- The Cliff (rare but scary) is a situation “where you can’t quit until you fall off, and the whole thing falls apart.” (pg. 21) Like an addiction to smoking, Godin says, when the pleasure continues to increase and increase and increase, until you find out you have lung cancer and everything falls out from beneath you. That’s a Cliff that’ll make you quit.
If It’s Worth Doing, There’s Probably A Dip
No, the opposite of quitting is rededication. The opposite of quitting is an invigorated new strategy designed to break the problem apart…The Dip is flexible…When the pain gets so bad that you’re ready to quit, you’ve set yourself up as someone with nothing to lose. And someone with nothing to lose has quite a bit of power. You can go for broke. Challenge authority. Attempt unattempted alternatives. Lean into a problem; lean so far that you might just lean right through it. –The Dip, pg. 51-52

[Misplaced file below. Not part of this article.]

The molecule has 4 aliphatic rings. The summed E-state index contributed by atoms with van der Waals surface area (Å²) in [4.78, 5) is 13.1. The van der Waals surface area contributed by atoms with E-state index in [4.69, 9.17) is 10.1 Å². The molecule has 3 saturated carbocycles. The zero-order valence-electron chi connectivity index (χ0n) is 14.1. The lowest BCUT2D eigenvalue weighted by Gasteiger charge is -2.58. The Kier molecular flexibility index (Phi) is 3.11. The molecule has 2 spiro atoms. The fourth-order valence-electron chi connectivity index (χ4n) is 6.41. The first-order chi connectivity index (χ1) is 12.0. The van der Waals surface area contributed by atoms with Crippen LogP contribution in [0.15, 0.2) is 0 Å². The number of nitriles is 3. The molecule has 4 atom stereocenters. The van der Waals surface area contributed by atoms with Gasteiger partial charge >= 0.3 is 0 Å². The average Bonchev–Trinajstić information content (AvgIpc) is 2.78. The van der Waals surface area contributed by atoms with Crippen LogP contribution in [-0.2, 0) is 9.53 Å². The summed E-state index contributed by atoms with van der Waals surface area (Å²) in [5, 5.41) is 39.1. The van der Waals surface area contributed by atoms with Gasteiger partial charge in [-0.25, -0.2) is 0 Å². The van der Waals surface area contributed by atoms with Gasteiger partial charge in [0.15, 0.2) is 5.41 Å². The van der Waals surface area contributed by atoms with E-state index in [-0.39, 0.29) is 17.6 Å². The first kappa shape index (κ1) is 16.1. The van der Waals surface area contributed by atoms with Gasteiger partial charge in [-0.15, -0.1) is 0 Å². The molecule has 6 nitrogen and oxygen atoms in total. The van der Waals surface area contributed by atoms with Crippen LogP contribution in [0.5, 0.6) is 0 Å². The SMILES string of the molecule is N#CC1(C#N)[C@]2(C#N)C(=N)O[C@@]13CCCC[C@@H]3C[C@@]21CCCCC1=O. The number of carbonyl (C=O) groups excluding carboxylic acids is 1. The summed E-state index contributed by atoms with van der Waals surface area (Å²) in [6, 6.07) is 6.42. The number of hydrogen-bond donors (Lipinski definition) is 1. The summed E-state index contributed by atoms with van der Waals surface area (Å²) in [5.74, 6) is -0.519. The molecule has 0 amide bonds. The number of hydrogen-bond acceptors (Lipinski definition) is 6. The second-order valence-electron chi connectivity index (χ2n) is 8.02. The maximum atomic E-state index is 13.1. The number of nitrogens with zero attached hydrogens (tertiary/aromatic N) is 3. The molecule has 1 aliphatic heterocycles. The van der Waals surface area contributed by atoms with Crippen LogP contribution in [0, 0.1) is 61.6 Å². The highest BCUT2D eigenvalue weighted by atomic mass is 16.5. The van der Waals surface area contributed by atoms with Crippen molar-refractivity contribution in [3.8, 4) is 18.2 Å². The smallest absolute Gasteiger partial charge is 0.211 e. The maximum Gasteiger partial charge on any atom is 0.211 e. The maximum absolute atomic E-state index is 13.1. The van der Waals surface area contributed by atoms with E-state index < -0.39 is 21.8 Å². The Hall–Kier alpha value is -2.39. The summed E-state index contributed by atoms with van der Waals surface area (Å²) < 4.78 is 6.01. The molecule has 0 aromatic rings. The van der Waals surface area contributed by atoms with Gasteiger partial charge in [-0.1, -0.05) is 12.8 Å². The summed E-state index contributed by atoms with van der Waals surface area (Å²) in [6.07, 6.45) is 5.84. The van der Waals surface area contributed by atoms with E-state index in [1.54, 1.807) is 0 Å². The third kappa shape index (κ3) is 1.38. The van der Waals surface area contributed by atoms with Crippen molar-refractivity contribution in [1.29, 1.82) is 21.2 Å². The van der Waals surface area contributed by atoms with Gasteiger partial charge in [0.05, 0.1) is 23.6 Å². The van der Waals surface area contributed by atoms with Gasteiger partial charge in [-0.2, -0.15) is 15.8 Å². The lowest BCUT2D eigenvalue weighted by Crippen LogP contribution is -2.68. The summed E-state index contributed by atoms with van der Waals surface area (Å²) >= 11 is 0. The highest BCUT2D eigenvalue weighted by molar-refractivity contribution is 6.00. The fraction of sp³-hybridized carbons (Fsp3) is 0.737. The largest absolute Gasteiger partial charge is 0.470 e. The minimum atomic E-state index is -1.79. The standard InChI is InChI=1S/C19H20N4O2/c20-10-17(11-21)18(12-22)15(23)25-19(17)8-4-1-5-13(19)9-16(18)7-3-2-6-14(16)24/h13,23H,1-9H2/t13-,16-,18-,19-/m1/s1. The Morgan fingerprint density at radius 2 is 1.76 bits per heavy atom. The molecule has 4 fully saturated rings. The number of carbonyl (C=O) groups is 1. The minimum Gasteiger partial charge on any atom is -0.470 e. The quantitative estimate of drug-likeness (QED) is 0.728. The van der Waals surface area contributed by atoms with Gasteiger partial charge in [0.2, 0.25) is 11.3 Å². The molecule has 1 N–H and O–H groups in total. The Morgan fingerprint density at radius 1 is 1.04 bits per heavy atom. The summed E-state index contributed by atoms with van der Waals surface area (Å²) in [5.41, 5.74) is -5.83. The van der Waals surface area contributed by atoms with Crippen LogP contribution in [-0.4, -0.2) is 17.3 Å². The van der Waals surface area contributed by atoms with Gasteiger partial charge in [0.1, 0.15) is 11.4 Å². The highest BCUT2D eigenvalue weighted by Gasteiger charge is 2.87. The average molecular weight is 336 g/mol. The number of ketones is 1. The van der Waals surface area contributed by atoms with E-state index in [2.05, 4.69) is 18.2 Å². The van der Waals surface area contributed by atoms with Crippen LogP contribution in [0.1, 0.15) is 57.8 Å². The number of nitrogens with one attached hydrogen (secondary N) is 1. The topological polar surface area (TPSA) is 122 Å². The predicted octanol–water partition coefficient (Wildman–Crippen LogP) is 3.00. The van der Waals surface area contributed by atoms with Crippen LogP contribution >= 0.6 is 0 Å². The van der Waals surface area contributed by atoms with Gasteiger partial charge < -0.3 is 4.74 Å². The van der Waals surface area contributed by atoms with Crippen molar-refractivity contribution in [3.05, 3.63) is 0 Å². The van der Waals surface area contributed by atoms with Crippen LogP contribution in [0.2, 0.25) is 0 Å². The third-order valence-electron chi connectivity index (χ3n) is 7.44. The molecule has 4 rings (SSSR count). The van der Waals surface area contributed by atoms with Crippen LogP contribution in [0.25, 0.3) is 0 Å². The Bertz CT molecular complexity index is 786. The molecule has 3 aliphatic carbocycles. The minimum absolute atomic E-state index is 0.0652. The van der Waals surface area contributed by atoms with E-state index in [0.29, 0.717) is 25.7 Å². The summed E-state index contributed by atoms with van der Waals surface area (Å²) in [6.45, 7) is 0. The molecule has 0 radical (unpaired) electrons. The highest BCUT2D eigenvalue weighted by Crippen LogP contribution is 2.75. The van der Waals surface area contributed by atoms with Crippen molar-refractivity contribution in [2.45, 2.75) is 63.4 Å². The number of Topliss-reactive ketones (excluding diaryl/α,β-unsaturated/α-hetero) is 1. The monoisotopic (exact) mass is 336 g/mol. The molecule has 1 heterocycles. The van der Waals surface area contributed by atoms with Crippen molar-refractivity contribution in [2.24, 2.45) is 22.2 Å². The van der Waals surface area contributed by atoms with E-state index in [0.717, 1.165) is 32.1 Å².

I love that extended quote! A person with nothing to lose has a great deal of power. When you set aside your fear of what others think, when you put aside your worry of being fired – then it’s time to get to work. The pain and the struggle will get you to that point of not caring about your fate. Anything worth doing is going to cause short-term pain and struggle. But don’t give up long-term success and benefits simply because you are experiencing short-term pain. If the long-term benefits far outweight the short-term pain then don’t give up! Lean into the Dip and press through it.
Never quit something with great long-term potential just because you can’t deal with the stress of the moment. –The Dip, pg. 64
Under What Circumstances Would You Quit?